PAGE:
The Epidemiology of Lateral Ligament Complex Ankle Sprains in National Collegiate Athletic Association Sports

Karen G. Roos*, Zachary Y. Kerr, Timothy C. Mauntel, Aristarque Djoko, Thomas P. Dompier, Erik A. Wikstrom

*Corresponding author for this work

Research output: Contribution to journalArticlepeer-review

216 Scopus citations


Background: Ankle sprains are a common injury in collegiate sports. Few studies have examined the epidemiology of individual ligament injuries, specifically the lateral ligament complex (LLC) of the ankle. Purpose: To describe the epidemiology, including the estimated yearly national incidence, of LLC sprains among National Collegiate Athletic Association (NCAA) athletes. Study Design: Descriptive epidemiology study. Methods: Injury surveillance data for 25 sports from the NCAA Injury Surveillance Program (NCAA-ISP) for the academic years 2009-2010 to 2014-2015 were used for analysis. All injuries included for analysis had a diagnosis of an LLC sprain. LLC sprain rates and rate ratios (RRs) with 95% CIs were calculated. From the sample, national estimates of the annual incidence of LLC sprains across the entire student-athlete body from these 25 sports were also calculated. Results: During the 2009-2010 to 2014-2015 academic years, 2429 LLC sprains were reported, for a rate of 4.95 per 10,000 athlete-exposures (AEs). LLC sprains comprised 7.3% of all reported collegiate sports injuries in the NCAA-ISP. Also, an estimated 16,022 LLC sprains occurred annually among the 25 sports. The sports with the highest LLC sprain rates were men's basketball (11.96/10,000 AEs) and women's basketball (9.50/10,000 AEs). Most LLC sprains occurred during practices (57.3%); however, the LLC sprain rate was higher in competitions than in practices (RR, 3.29; 95% CI, 3.03-3.56). Also, 11.9% of LLC sprains were identified as recurrent injuries, with the largest proportions of recurrent LLC sprains being found within women's basketball (21.1%), women's outdoor track (21.1%), women's field hockey (20.0%), and men's basketball (19.1%). In 44.4% of LLC sprains, the athlete returned to play in less than 24 hours; in 3.6%, the athlete required more than 21 days before returning to play (including those who did not return to play at all). Conclusion: LLC sprains were the most commonly reported injury diagnosis among United States collegiate student-athletes. Continued examination of interventions that aim to reduce the incidence, severity, and recurrence of LLC sprains, specifically in women, is warranted.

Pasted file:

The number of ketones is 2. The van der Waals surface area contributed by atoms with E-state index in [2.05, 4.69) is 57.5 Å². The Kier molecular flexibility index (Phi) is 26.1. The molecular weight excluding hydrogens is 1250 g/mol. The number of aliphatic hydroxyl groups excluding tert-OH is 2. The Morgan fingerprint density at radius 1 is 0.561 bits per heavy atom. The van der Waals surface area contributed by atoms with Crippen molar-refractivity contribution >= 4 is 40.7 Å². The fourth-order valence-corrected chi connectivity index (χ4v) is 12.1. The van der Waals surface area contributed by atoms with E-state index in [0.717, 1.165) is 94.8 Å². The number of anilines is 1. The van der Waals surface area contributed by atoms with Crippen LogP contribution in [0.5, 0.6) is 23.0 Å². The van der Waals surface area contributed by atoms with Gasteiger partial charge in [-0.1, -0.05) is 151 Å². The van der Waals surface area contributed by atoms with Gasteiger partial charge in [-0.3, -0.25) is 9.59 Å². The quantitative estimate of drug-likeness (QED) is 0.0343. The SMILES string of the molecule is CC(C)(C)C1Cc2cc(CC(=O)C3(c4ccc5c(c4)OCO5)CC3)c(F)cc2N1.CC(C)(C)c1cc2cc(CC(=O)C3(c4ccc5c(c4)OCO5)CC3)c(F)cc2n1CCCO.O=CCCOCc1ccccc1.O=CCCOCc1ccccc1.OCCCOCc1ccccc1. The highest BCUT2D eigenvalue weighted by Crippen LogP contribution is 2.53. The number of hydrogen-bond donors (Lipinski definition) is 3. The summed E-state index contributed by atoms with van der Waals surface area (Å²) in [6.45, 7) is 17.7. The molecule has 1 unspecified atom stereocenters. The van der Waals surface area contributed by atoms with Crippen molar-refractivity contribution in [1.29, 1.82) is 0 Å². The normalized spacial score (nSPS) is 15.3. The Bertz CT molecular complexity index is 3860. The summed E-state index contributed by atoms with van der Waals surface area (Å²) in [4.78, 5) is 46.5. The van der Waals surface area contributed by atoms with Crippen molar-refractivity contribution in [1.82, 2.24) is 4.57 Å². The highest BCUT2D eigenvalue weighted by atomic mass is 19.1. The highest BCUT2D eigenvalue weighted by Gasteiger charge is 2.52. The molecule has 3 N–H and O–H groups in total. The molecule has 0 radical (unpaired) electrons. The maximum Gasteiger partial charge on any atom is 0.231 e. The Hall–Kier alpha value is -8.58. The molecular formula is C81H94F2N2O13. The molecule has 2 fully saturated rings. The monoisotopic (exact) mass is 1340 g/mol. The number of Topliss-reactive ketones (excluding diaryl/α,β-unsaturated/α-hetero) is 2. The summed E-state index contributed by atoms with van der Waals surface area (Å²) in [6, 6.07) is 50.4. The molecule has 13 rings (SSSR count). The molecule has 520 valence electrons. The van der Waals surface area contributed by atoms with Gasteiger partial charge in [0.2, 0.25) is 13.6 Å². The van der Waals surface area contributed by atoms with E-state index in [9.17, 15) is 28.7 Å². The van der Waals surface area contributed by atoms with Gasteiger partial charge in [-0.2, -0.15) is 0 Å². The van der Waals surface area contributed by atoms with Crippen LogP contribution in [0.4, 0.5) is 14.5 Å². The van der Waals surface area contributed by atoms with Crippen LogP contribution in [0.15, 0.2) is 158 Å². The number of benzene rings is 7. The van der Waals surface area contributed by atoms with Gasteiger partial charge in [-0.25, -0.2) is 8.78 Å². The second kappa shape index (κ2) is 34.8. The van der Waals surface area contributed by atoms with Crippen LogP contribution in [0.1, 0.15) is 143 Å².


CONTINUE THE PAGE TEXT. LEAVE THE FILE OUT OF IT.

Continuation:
Original languageEnglish
Pages (from-to)201-209
Number of pages9
JournalAmerican Journal of Sports Medicine
Issue number1
StatePublished - 1 Jan 2017
Externally publishedYes


  • ankle sprain
  • college
  • injury


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